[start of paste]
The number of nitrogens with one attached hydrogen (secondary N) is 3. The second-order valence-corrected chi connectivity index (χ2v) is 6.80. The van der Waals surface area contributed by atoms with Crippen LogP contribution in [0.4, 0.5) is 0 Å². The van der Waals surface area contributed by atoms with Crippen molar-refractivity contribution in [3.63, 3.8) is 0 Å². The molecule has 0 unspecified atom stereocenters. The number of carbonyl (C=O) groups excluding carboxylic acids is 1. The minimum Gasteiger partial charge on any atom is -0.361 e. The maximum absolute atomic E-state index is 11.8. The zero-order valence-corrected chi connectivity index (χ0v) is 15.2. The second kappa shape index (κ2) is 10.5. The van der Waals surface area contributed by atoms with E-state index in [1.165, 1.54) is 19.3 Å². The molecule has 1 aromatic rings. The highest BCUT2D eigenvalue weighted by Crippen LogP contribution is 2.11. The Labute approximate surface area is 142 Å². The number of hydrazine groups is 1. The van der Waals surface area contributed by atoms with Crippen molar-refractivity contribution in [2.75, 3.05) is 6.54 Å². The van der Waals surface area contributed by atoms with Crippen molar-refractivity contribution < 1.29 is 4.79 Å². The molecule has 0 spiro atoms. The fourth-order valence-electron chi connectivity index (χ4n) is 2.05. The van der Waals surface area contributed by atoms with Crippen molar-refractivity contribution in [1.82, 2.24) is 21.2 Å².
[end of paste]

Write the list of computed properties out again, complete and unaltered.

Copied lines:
The number of nitrogens with one attached hydrogen (secondary N) is 3. The second-order valence-corrected chi connectivity index (χ2v) is 6.80. The van der Waals surface area contributed by atoms with Crippen LogP contribution in [0.4, 0.5) is 0 Å². The van der Waals surface area contributed by atoms with Crippen molar-refractivity contribution in [3.63, 3.8) is 0 Å². The molecule has 0 unspecified atom stereocenters. The number of carbonyl (C=O) groups excluding carboxylic acids is 1. The minimum Gasteiger partial charge on any atom is -0.361 e. The maximum absolute atomic E-state index is 11.8. The zero-order valence-corrected chi connectivity index (χ0v) is 15.2. The second kappa shape index (κ2) is 10.5. The van der Waals surface area contributed by atoms with E-state index in [1.165, 1.54) is 19.3 Å². The molecule has 1 aromatic rings. The highest BCUT2D eigenvalue weighted by Crippen LogP contribution is 2.11. The Labute approximate surface area is 142 Å². The number of hydrazine groups is 1. The van der Waals surface area contributed by atoms with Crippen molar-refractivity contribution in [2.75, 3.05) is 6.54 Å². The van der Waals surface area contributed by atoms with Crippen molar-refractivity contribution < 1.29 is 4.79 Å². The molecule has 0 spiro atoms. The fourth-order valence-electron chi connectivity index (χ4n) is 2.05. The van der Waals surface area contributed by atoms with Crippen molar-refractivity contribution in [1.82, 2.24) is 21.2 Å².